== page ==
According to the Renewables 2016 Global Status Report, as of early 2016, there was a total of 173 countries that had renewable energy targets in place. China is leading renewable energy growth, followed by the US, Japan, the UK, and India. China also leads in non-hydro renewables, followed by the US, Brazil, Germany, and Canada. However, the per capita renewables is led by Denmark, Germany, Sweden, Spain, and Portugal. When country’s GDP are factored, the biggest investors were small countries like Mauritania, Honduras, Uruguay and Jamaica.
Europe is showing that 100 percent renewable energy is possible. The Renewables 2016 Global Status Report shows that in Europe green energy is now the leading source of electricity, providing 44 percent of total EU capacity in 2015. Germany is one of the world’s renewable energy superpowers. The country generated so much renewable energy last spring that utilities paid users to consume electricity.
We have seen renewable energy records set in Portugal and at least ten other countries are showing real leadership on the renewable energy front. Despite the nation’s political ambivalence, we are seeing leadership from countries like Australia with projects that include the Clements Gap Wind Farm.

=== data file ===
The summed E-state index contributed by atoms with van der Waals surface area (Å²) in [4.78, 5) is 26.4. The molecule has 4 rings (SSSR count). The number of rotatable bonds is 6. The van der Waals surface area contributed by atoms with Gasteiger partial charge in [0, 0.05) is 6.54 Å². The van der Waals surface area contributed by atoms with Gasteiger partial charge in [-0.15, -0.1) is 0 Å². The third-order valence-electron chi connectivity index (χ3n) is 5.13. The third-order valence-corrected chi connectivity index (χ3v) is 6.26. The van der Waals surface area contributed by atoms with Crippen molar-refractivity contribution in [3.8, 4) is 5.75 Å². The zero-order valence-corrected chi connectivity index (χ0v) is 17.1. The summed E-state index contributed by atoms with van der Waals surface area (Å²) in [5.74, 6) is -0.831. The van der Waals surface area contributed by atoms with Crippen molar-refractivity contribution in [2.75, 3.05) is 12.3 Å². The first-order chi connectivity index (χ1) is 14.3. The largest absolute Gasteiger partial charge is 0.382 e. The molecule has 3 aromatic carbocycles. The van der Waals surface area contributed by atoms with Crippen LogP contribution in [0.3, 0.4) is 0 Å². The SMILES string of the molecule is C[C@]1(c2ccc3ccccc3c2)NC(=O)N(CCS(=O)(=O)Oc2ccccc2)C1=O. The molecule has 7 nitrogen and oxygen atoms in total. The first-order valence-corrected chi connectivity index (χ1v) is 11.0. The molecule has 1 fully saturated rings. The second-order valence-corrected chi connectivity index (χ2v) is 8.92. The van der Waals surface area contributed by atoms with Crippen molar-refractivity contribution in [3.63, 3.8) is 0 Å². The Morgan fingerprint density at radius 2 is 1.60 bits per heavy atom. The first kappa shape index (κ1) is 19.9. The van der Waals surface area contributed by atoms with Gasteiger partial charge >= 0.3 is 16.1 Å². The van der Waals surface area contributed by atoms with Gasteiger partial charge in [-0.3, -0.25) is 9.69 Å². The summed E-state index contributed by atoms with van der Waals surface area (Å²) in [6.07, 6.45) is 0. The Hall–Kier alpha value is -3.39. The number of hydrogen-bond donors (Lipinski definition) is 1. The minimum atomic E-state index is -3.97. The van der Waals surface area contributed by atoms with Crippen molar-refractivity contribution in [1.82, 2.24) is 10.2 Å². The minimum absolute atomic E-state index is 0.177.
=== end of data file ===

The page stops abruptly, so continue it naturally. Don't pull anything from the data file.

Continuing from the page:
In the US the renewable energy industry will be buoyed by the extension to the wind energy Production Tax Credit (PTC) and Investment Tax Credit (ITC). According to some congressional support for wind will double the number of installations between 2016 and 2020. U.S wind power now has more than 70 GW of installed capacity.
Led by China Asia will continue to be the undisputed leader in wind energy. In addition to China Japan, India, Vietnam, Mongolia, Indonesia, Pakistan, Thailand, and the Philippines will all likely see tremendous growth in wind power.
Although there are strong regional and global powers, renewable energy is a global phenomenon and almost every country on earth is onboard. POIU